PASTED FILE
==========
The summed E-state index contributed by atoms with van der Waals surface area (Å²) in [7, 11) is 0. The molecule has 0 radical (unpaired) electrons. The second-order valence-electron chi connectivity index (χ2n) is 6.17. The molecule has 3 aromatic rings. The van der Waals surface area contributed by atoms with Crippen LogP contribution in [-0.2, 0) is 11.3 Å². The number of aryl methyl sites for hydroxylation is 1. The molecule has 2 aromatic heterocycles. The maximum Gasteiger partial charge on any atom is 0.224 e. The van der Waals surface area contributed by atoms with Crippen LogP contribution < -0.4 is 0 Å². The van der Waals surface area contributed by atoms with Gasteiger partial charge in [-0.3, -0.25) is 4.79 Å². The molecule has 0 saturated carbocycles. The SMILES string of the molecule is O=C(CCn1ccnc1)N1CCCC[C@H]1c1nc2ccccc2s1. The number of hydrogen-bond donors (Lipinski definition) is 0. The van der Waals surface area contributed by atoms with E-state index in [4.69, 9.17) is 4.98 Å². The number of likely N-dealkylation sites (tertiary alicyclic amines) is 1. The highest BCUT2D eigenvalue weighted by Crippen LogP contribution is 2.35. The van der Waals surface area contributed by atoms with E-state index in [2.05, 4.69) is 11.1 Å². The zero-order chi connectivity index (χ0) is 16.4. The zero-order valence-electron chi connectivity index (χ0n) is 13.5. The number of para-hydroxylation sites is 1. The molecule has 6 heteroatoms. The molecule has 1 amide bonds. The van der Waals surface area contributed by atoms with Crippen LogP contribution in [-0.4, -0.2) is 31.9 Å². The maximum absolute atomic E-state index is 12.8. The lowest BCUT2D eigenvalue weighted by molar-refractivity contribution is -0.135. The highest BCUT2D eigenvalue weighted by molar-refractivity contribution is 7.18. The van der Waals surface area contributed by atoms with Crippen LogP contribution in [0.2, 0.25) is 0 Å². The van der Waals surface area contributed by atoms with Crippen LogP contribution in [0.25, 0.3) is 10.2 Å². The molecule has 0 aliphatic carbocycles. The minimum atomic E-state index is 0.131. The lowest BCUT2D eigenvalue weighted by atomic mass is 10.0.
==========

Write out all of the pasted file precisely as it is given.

The summed E-state index contributed by atoms with van der Waals surface area (Å²) in [7, 11) is 0. The molecule has 0 radical (unpaired) electrons. The second-order valence-electron chi connectivity index (χ2n) is 6.17. The molecule has 3 aromatic rings. The van der Waals surface area contributed by atoms with Crippen LogP contribution in [-0.2, 0) is 11.3 Å². The number of aryl methyl sites for hydroxylation is 1. The molecule has 2 aromatic heterocycles. The maximum Gasteiger partial charge on any atom is 0.224 e. The van der Waals surface area contributed by atoms with Crippen LogP contribution < -0.4 is 0 Å². The van der Waals surface area contributed by atoms with Gasteiger partial charge in [-0.3, -0.25) is 4.79 Å². The molecule has 0 saturated carbocycles. The SMILES string of the molecule is O=C(CCn1ccnc1)N1CCCC[C@H]1c1nc2ccccc2s1. The number of hydrogen-bond donors (Lipinski definition) is 0. The van der Waals surface area contributed by atoms with E-state index in [4.69, 9.17) is 4.98 Å². The number of likely N-dealkylation sites (tertiary alicyclic amines) is 1. The highest BCUT2D eigenvalue weighted by Crippen LogP contribution is 2.35. The van der Waals surface area contributed by atoms with E-state index in [2.05, 4.69) is 11.1 Å². The zero-order chi connectivity index (χ0) is 16.4. The zero-order valence-electron chi connectivity index (χ0n) is 13.5. The number of para-hydroxylation sites is 1. The molecule has 6 heteroatoms. The molecule has 1 amide bonds. The van der Waals surface area contributed by atoms with Crippen LogP contribution in [-0.4, -0.2) is 31.9 Å². The maximum absolute atomic E-state index is 12.8. The lowest BCUT2D eigenvalue weighted by molar-refractivity contribution is -0.135. The highest BCUT2D eigenvalue weighted by molar-refractivity contribution is 7.18. The van der Waals surface area contributed by atoms with Crippen LogP contribution in [0.2, 0.25) is 0 Å². The van der Waals surface area contributed by atoms with Crippen LogP contribution in [0.25, 0.3) is 10.2 Å². The molecule has 0 aliphatic carbocycles. The minimum atomic E-state index is 0.131. The lowest BCUT2D eigenvalue weighted by atomic mass is 10.0.